Game 1 (2011) was, of course, a debacle. But how did the defense do with the admittedly seriously crappy hand they were dealt? These scores could be placed at the feet of the defense:

TA 1: PP 2.7, TD

TA 2: PP 3.9, TD + 2 pt. conversion

TA 4: PP -.3, FG

These points can't really be blamed on the defense:

TA 7: PP 4.1, FG

The remaining TOs were neutralized by the defense, but only TA 3 was a high PP TO:

TA 3: PP 3.9, 0 points

TA 5: PP .3, 0 points

TA 6: PP 0, 0 points

 

Game 2 2010

The one TO was at a high enough PP that the defense shouldn't really be blamed for the outcome:

TO 1: PP 2.8, FG

How did the offense fare with all of their gifts from the defense?

D'oh:

TA 1: PP 1.7, 0 [PIT TO]

TA 4: 3.6, 0 points

The offense couldn't really be faulted for not converting this one:

TA 3: PP 1.6, 0 points

They did their job on these:

TA 5: PP 2.9, FG

TA 7: 3.95, FG

They did better than expected here:

TA 2: PP .3, FG

TA 6: 1.5 FG

Game 2 2011 - no TOs or TAs

 

Game 3 2010

The defense can't be blamed for this score:

TO 1: PP 3.2, FG

This is another story:

TO 2: 1.1, TD

The offense did better than expected:

TA 1: PP 2.3, TD

The offense didn't have to do anything at all:

TA 2: run back for TD

Game 3  2011

The defense did worse than expected:

TO 1: PP 1.9, FG

Can't blame the defense for these:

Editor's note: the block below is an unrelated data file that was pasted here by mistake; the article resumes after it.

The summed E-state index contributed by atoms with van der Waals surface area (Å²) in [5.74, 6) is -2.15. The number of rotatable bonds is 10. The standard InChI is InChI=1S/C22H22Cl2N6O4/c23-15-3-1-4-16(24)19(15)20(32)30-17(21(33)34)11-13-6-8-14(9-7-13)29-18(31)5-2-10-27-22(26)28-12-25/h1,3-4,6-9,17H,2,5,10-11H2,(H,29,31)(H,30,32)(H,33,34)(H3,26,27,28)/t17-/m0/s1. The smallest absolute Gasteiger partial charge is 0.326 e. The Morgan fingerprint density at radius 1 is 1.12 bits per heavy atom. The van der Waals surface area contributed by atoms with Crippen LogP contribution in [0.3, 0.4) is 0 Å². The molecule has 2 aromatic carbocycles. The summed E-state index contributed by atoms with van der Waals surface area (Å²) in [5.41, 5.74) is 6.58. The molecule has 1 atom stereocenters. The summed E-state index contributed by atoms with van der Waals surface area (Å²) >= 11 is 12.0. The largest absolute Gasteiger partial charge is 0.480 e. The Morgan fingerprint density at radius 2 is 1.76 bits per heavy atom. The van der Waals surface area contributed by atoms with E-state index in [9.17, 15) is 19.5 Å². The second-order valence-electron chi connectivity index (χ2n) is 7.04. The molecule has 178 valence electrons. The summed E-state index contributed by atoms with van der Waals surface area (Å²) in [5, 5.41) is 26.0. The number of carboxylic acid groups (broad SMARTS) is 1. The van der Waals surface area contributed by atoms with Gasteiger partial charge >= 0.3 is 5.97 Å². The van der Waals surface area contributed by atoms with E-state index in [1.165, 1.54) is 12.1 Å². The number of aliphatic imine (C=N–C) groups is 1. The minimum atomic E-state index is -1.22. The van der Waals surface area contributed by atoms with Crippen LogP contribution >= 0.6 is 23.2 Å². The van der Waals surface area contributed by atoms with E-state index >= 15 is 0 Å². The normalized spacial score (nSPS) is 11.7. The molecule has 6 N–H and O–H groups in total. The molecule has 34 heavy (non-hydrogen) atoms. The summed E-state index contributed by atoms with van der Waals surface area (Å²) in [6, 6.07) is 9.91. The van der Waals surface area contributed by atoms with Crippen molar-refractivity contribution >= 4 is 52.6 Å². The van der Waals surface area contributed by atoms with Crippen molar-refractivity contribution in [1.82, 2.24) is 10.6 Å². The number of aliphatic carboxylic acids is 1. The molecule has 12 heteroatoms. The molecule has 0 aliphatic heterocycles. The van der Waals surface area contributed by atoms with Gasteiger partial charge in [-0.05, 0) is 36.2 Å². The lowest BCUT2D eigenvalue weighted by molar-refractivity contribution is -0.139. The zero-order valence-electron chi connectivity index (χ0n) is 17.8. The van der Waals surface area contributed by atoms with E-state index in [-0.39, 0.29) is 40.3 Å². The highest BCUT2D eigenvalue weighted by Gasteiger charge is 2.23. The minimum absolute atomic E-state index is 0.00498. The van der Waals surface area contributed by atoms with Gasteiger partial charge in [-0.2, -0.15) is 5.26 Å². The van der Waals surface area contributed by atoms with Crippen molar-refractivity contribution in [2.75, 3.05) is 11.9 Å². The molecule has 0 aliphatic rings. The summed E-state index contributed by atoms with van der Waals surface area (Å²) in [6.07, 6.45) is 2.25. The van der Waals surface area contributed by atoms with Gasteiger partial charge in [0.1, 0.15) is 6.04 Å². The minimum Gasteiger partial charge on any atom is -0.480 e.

TO 2. run back for TD

TO 3: PP 4, FG

Offense didn't have to do anything:

TA 1: run back for TD

 

Game 4 2010

Immaterial because the opposition got the ball on the wrong side of the field with 18 seconds left in the game:

TO 1: PP 2.9, 0 points

Like the situation in the Atlanta game, in both instances the offense did their job, and in both instances no points resulted because Jeff Reed screwed up. Both were over 40 yard attempts, admittedly, with the first being 49:

TA 1: PP 3.3, 0 points

TA 2: PP 3, 0 points

Game 4 2011

Again, there were only 10 seconds left in the game when Houston got the ball:

TO 1: PP -.3, O points

 

And for ZacP and Steelzombie, who disagreed as to whether luck was a significant factor in TOs and TAs, I did a bit of looking around to see what I could find on the subject of luck in general in football.  I definitely take Steelzombie's point that a disruptive defense is going to be more likely to get a TA, but on the other hand the football is shaped the way it is for a reason. Sometimes it bounces your way, sometimes it doesn't.

So what I found was a series of articles, also on Advanced NFL Stats, attempting to assess the role of luck in NFL games in general. (The link is for the final article of three, giving the gist of it as well as the payoff.) The writer came to the rather startling conclusion, which I thought he supported well, that about 52.5% of the results of games are attributable to luck. So if it is reasonable to extrapolate that to the TO/TA question, you're both right, sort of, but ZacP is slightly more right than Steelzombie. Feel free to read the articles and then hash it out, preferably in somebody else's comment thread : )

If any of you have any other ideas for stuff to look into, feel free to do it yourself : )  Here's kk99's elegant chart again. If you click on it you can see a bigger version that you can actually read, even if you're old like me.  Thanks again, kk!

 

  Steeler_to-pm_2010-11_16wks_medium